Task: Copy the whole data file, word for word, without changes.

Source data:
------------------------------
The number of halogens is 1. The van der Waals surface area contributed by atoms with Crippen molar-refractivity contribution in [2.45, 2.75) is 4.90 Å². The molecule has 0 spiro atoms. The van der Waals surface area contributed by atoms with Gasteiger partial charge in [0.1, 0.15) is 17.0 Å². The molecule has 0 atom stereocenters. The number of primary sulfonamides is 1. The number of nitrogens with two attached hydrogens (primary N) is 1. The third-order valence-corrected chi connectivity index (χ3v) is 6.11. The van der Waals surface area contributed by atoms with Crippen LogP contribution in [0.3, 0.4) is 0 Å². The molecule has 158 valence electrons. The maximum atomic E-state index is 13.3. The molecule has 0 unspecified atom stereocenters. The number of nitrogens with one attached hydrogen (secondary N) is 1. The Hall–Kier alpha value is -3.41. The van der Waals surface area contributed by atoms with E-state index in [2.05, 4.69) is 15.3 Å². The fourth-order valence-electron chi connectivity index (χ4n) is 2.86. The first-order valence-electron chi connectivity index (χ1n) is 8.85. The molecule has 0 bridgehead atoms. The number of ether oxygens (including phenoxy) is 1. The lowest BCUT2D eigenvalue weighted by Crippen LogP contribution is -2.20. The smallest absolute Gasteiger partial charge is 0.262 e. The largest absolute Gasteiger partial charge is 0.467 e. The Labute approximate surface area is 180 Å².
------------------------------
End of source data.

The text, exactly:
The number of halogens is 1. The van der Waals surface area contributed by atoms with Crippen molar-refractivity contribution in [2.45, 2.75) is 4.90 Å². The molecule has 0 spiro atoms. The van der Waals surface area contributed by atoms with Gasteiger partial charge in [0.1, 0.15) is 17.0 Å². The molecule has 0 atom stereocenters. The number of primary sulfonamides is 1. The number of nitrogens with two attached hydrogens (primary N) is 1. The third-order valence-corrected chi connectivity index (χ3v) is 6.11. The van der Waals surface area contributed by atoms with Crippen LogP contribution in [0.3, 0.4) is 0 Å². The molecule has 158 valence electrons. The maximum atomic E-state index is 13.3. The molecule has 0 unspecified atom stereocenters. The number of nitrogens with one attached hydrogen (secondary N) is 1. The Hall–Kier alpha value is -3.41. The van der Waals surface area contributed by atoms with E-state index in [2.05, 4.69) is 15.3 Å². The fourth-order valence-electron chi connectivity index (χ4n) is 2.86. The first-order valence-electron chi connectivity index (χ1n) is 8.85. The molecule has 0 bridgehead atoms. The number of ether oxygens (including phenoxy) is 1. The lowest BCUT2D eigenvalue weighted by Crippen LogP contribution is -2.20. The smallest absolute Gasteiger partial charge is 0.262 e. The largest absolute Gasteiger partial charge is 0.467 e. The Labute approximate surface area is 180 Å².